1. May 19, 2010

### SAT2400

1. The problem statement, all variables and given/known data
1. Since a charged pi meson at rest exists on average for only 26 ns, its energy cannot be measured with unlimited precision. Determine the minimum uncertainty in the meson's rest energy.
2. Determine the minimum uncertainty in energy of an atomic state if the state lasts for .10 us?

2. Relevant equations
delta(E) *delta(t) = h/2pi

3. The attempt at a solution
1. answer is 2x10^-27J..but I don't know how to get this answer.
2. answer is 5.3 x10^-28J..I don't know how to get this answer using the equation above.
I used h=6.63 x10^-34...but didn't get the right answers..

2. May 19, 2010

### diazona

Go back and check your references on the uncertainty principle; you have the equation wrong. It should be
$$\Delta E \Delta t = \frac{\hbar}{2}$$

3. May 19, 2010

### SAT2400

ok. but h=6.63x10^-34Js? right? 26ns should converted into what?

4. May 19, 2010

### mgb_phys

Again just make sure the units balance

energy (J) * time (s) = h_bar (Js) / 2
So you just need time in seconds, 26ns is 26x10^-9 s

Note that h_bar is h/2pi

5. May 19, 2010

### collinsmark

There should be an approximate sign in the above equation, not an equal sign.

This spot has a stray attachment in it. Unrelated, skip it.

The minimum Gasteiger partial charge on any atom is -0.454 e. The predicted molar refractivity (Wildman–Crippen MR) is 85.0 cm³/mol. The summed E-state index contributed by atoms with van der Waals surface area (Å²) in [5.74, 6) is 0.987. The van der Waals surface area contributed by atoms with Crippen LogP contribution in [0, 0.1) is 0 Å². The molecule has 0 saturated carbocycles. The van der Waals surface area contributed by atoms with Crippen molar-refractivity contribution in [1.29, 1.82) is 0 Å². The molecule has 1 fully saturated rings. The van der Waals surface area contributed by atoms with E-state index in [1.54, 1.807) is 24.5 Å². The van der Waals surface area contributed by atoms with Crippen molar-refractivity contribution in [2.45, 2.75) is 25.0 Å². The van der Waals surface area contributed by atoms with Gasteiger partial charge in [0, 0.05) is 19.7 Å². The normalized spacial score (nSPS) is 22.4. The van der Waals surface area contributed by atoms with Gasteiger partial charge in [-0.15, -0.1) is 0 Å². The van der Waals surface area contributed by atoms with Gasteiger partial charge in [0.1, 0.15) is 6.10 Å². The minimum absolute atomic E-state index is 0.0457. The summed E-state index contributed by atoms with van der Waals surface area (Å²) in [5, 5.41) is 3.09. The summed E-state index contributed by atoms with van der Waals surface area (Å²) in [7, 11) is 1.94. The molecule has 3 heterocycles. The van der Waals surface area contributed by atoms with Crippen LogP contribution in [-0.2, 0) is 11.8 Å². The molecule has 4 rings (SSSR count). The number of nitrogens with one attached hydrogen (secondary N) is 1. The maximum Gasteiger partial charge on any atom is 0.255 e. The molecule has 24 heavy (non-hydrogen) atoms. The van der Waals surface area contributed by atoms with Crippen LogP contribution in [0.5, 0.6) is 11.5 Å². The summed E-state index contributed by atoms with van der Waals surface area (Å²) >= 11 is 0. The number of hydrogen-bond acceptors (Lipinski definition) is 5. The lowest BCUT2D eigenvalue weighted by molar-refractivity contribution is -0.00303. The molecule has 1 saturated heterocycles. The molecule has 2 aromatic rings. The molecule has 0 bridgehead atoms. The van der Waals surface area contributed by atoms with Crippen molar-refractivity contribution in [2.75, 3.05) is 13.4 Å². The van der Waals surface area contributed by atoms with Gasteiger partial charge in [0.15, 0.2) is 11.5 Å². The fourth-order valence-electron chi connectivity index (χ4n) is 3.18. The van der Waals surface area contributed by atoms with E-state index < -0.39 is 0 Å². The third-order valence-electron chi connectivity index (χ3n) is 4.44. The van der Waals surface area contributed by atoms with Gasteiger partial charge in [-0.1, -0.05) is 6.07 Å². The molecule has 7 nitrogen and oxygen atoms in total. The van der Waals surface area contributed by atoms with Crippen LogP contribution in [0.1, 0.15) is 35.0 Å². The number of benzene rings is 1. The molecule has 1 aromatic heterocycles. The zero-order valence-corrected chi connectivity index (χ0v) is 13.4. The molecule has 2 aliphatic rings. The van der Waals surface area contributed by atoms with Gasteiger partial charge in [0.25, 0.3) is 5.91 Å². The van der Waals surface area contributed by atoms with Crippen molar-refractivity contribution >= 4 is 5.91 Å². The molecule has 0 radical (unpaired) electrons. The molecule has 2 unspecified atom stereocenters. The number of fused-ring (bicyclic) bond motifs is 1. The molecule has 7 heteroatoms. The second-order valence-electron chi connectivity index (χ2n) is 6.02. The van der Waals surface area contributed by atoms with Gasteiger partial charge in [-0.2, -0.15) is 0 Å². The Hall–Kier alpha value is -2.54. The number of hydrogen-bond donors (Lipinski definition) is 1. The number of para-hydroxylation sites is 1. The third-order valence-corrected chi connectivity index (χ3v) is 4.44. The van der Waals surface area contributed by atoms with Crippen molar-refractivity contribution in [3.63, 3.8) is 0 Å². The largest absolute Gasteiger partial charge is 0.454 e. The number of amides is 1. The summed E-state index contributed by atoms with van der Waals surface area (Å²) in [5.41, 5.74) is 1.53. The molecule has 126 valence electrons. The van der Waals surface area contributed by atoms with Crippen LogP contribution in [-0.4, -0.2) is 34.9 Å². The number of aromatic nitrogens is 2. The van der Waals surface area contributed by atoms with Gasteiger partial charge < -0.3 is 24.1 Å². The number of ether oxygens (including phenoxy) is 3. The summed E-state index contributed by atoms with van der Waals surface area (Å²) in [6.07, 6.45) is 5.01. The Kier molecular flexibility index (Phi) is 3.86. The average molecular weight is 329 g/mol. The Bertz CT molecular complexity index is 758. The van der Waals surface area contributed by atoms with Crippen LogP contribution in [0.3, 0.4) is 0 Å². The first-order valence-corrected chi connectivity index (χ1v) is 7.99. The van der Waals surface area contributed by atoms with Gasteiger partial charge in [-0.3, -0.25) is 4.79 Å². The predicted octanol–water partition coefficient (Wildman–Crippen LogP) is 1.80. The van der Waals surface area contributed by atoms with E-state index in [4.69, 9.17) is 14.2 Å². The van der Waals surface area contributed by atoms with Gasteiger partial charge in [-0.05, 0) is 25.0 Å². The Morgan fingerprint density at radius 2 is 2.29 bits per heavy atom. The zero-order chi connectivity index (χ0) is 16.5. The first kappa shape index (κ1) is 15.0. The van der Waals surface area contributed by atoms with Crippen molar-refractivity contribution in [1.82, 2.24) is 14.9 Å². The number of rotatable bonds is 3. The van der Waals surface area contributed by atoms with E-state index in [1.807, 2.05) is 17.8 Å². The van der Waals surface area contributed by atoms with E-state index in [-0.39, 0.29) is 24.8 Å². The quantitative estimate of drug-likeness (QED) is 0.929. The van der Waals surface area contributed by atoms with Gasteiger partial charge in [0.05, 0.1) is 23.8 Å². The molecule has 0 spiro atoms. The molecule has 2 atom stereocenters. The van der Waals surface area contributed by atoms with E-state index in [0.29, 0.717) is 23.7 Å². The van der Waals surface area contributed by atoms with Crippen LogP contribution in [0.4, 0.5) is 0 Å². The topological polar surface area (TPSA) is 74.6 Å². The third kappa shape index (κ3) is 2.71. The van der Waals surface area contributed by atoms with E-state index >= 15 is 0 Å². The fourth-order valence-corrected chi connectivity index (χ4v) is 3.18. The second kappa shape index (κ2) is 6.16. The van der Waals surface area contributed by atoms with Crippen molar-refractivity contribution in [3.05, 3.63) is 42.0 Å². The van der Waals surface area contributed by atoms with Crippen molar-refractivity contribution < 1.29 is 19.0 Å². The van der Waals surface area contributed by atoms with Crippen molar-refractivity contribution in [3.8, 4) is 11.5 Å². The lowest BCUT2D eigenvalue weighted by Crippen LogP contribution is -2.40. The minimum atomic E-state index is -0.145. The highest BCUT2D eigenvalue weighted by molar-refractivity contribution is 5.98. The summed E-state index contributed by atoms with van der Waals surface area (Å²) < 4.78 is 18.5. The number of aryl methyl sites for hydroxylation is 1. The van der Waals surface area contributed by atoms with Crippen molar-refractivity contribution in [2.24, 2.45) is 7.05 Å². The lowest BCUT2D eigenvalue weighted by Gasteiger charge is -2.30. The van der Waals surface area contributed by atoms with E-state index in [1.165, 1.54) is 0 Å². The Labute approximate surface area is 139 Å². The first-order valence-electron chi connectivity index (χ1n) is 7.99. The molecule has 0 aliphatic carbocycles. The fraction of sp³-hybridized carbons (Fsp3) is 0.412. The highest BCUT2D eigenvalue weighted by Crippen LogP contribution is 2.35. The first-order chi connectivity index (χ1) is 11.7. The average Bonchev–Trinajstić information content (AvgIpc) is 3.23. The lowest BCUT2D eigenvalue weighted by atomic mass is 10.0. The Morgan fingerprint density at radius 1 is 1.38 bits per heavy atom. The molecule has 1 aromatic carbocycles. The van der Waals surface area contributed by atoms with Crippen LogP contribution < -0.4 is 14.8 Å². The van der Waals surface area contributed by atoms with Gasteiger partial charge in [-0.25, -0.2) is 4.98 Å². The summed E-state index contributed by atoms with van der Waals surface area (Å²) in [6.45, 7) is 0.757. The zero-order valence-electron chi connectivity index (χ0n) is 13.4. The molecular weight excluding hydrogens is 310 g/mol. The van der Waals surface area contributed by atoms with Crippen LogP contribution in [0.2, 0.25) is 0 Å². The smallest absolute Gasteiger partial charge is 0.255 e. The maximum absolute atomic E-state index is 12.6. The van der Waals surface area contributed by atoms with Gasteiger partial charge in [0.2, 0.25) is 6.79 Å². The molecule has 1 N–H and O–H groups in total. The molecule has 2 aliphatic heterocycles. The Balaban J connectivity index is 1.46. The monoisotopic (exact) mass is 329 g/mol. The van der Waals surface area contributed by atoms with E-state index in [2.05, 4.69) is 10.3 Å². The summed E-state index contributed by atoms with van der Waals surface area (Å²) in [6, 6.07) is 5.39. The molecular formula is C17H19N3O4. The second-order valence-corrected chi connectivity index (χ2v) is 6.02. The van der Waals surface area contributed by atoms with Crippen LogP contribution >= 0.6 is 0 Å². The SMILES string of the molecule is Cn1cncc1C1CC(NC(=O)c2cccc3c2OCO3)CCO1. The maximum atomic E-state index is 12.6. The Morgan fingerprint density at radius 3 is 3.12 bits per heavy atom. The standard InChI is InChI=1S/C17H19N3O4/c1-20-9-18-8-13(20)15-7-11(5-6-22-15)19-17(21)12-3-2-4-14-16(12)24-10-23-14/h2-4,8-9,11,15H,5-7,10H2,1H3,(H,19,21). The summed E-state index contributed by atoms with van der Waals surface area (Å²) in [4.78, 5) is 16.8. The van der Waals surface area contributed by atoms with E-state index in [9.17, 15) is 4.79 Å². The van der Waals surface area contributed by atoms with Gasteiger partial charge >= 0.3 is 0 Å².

$$\Delta E \Delta t \approx \hbar$$

There is a more formal equation for the minimum uncertainty (and it is slightly different than the above equation). It involves the the standard deviations of E and t (normally represented by $\sigma _E$ and $\sigma _t$ respectively), and it contains an 'equals' sign*. There is also a unit-less constant involved too, but you can look up the equation and you'll know what I'm talking about.

*The general form of the formal uncertainty equation involves a $$\geq$$ sign, but since we're talking about minimum uncertainty, it reduces to an = sign for this special case.

(By the way, $\hbar = h/2 \pi$.)

6. May 19, 2010

### SAT2400

2. answer is 5.3 x10^-28J..I don't know how to get this answer using the equation above. I used h=6.63 x10^-34Js and .1x10^-6s?...but didn't get the right answers..

7. May 19, 2010

### collinsmark

$$\sigma _E \sigma _t \geq \frac{\hbar}{2}$$
and $\hbar$ = 1.054571628×10-34 J·s.
So you know $\sigma _t$ and $\hbar$, so the minimum possible $\sigma _E$ must be....